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Monday News: National Book Award Finalists, Jim Hines on Kathleen Hale, Margo Howard v. Vine, and Laurie Penny on the “ramification of misogyny”

Monday News: National Book Award Finalists, Jim Hines on Kathleen Hale,...

Bad reviews are also a thing. Hating someone’s book is not bullying. Sharing your opinion, suggesting others stay away from a book or an author, is not bullying. It might cost you some sales, and that sucks, but it’s not bullying, nor is it an organized campaign to destroy someone’s career.

Hale’s account does not convince me that she was a victim of online bullying. But even if she was, there comes a point where she crossed a line from victim to perpetrator. She admits to stalking Blythe online. She then began stalking her in real life. She showed up at Blythe’s home, called her on the phone. –Jim Hines

Well, they were “Vine Voices” I found out. Amazon explains: “Amazon Vine invites the most trusted reviewers on Amazon to post opinions about new and pre-release items to help their fellow customers make informed purchase decisions.” Well, swell. A fellow customer would have read those pre-publication “reviews” and thought the book was dreckalthough some people, I have to hope, would have spotted these attacks for what they were: ad hominem attacks. God and Bezos only know how many “trusted reviewers” there are. In any case, these people are given freebies … cold cream, sneakers, pots and pans, and … books! I submit to you that free stuff does not a book reviewer make. One could fairly think of Vine membership as offering an all-you-can-eat buffet of things. –New Republic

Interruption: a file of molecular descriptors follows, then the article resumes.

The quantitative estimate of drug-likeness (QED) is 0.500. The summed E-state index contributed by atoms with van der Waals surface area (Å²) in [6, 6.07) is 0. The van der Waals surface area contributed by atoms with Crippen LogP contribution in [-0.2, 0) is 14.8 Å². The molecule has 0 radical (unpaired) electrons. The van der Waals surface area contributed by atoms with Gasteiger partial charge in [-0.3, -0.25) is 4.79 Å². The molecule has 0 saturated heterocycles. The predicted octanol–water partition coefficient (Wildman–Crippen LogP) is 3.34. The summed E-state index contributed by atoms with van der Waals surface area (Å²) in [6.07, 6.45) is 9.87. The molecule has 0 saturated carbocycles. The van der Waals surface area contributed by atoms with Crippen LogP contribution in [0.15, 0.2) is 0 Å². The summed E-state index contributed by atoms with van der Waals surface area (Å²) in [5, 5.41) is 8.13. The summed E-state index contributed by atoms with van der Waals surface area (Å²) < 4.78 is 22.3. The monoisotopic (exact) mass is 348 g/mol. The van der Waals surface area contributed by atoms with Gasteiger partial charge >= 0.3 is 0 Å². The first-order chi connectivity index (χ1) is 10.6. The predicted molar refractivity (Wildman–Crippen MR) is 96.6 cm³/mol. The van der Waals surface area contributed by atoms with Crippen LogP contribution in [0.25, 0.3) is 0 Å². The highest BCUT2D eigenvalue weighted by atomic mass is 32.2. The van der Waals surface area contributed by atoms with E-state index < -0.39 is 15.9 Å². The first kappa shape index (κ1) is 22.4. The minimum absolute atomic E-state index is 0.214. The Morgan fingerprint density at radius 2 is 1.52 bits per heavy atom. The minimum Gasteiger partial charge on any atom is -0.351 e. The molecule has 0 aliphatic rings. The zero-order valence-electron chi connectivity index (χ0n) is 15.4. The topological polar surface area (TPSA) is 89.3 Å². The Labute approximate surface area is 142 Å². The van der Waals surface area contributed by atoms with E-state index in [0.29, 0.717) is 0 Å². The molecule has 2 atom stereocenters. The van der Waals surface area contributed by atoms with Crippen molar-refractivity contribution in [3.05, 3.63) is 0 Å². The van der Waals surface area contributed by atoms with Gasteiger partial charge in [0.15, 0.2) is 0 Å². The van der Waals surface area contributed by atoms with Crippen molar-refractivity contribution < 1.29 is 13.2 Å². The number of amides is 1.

Games and pickup artistry gave a formal structure to that mindset for this generation, but it’s older than that. The gamification of misogyny predates the internet, but right now, in this world full of angry, broken, lost young men convinced that women have robbed them of some fundamental win in life, it’s rampant.

The trouble is that treating other human beings like faceless opponents doesn’t work in the real world.

Gender isn’t a game you can play and win by brutalising and harassing and shaming and hurting the other ‘side.’ Ultimately, there is no other side. Gender oppression is structural. Everybody loses, in the long term, because everybody has to live in a culture where it’s normal to hound women out of their homes for daring to demand fairer treatment, normal to shame girls and queer people into silence for suggesting that there might be other interesting stories to tell. There is no way to win this game, except by not playing at all. –Laurie Penny

Thursday News: Cool sentence diagramming art, Barnes & Noble’s new Nook, cultivating Pride & Prejudice style, and petitioning Jeff Bezos

Thursday News: Cool sentence diagramming art, Barnes & Noble’s new Nook,...